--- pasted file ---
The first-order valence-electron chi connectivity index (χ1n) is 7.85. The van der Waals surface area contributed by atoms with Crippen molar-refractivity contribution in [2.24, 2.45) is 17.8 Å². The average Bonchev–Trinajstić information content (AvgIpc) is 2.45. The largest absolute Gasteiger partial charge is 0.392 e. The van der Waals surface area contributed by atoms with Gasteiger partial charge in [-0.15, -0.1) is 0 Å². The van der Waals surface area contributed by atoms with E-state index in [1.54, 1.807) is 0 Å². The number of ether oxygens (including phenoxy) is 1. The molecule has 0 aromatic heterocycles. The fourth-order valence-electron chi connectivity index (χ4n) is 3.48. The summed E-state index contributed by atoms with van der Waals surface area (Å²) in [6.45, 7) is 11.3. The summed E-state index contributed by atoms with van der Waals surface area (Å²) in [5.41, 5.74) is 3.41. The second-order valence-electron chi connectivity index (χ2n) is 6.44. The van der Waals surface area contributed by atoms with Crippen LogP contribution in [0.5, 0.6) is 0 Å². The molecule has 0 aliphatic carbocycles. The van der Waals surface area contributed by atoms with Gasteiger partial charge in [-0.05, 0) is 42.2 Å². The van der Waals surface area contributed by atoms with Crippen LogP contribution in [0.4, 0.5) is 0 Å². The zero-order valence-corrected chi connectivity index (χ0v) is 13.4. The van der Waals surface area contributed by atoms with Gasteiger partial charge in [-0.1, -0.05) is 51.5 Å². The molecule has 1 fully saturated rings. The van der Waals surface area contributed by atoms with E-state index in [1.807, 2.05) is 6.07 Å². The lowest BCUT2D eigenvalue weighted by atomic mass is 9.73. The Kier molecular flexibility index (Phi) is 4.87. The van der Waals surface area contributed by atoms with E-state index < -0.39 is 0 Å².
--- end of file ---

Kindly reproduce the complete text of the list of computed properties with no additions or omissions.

The first-order valence-electron chi connectivity index (χ1n) is 7.85. The van der Waals surface area contributed by atoms with Crippen molar-refractivity contribution in [2.24, 2.45) is 17.8 Å². The average Bonchev–Trinajstić information content (AvgIpc) is 2.45. The largest absolute Gasteiger partial charge is 0.392 e. The van der Waals surface area contributed by atoms with Gasteiger partial charge in [-0.15, -0.1) is 0 Å². The van der Waals surface area contributed by atoms with E-state index in [1.54, 1.807) is 0 Å². The number of ether oxygens (including phenoxy) is 1. The molecule has 0 aromatic heterocycles. The fourth-order valence-electron chi connectivity index (χ4n) is 3.48. The summed E-state index contributed by atoms with van der Waals surface area (Å²) in [6.45, 7) is 11.3. The summed E-state index contributed by atoms with van der Waals surface area (Å²) in [5.41, 5.74) is 3.41. The second-order valence-electron chi connectivity index (χ2n) is 6.44. The van der Waals surface area contributed by atoms with Crippen LogP contribution in [0.5, 0.6) is 0 Å². The molecule has 0 aliphatic carbocycles. The van der Waals surface area contributed by atoms with Gasteiger partial charge in [-0.05, 0) is 42.2 Å². The van der Waals surface area contributed by atoms with Crippen LogP contribution in [0.4, 0.5) is 0 Å². The zero-order valence-corrected chi connectivity index (χ0v) is 13.4. The van der Waals surface area contributed by atoms with Gasteiger partial charge in [-0.1, -0.05) is 51.5 Å². The molecule has 1 fully saturated rings. The van der Waals surface area contributed by atoms with E-state index in [1.807, 2.05) is 6.07 Å². The lowest BCUT2D eigenvalue weighted by atomic mass is 9.73. The Kier molecular flexibility index (Phi) is 4.87. The van der Waals surface area contributed by atoms with E-state index < -0.39 is 0 Å².